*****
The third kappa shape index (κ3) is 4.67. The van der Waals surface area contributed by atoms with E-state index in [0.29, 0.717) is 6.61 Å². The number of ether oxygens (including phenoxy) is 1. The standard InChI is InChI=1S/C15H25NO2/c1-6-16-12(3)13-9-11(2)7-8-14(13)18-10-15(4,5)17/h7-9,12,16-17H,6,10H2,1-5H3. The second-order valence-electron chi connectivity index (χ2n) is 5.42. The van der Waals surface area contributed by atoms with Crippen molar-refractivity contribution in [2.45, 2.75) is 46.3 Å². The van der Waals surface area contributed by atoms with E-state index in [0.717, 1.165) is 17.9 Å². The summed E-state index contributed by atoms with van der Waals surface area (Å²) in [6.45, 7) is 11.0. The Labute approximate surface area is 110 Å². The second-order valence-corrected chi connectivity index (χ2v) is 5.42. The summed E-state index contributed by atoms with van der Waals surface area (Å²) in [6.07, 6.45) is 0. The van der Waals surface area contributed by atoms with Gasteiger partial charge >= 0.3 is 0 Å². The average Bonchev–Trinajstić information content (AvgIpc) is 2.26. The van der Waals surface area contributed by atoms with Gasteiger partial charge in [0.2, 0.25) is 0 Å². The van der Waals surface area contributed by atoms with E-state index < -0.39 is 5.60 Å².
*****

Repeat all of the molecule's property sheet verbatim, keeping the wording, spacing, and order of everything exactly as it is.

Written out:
The third kappa shape index (κ3) is 4.67. The van der Waals surface area contributed by atoms with E-state index in [0.29, 0.717) is 6.61 Å². The number of ether oxygens (including phenoxy) is 1. The standard InChI is InChI=1S/C15H25NO2/c1-6-16-12(3)13-9-11(2)7-8-14(13)18-10-15(4,5)17/h7-9,12,16-17H,6,10H2,1-5H3. The second-order valence-electron chi connectivity index (χ2n) is 5.42. The van der Waals surface area contributed by atoms with Crippen molar-refractivity contribution in [2.45, 2.75) is 46.3 Å². The van der Waals surface area contributed by atoms with E-state index in [0.717, 1.165) is 17.9 Å². The summed E-state index contributed by atoms with van der Waals surface area (Å²) in [6.45, 7) is 11.0. The Labute approximate surface area is 110 Å². The second-order valence-corrected chi connectivity index (χ2v) is 5.42. The summed E-state index contributed by atoms with van der Waals surface area (Å²) in [6.07, 6.45) is 0. The van der Waals surface area contributed by atoms with Gasteiger partial charge >= 0.3 is 0 Å². The average Bonchev–Trinajstić information content (AvgIpc) is 2.26. The van der Waals surface area contributed by atoms with Gasteiger partial charge in [0.2, 0.25) is 0 Å². The van der Waals surface area contributed by atoms with E-state index < -0.39 is 5.60 Å².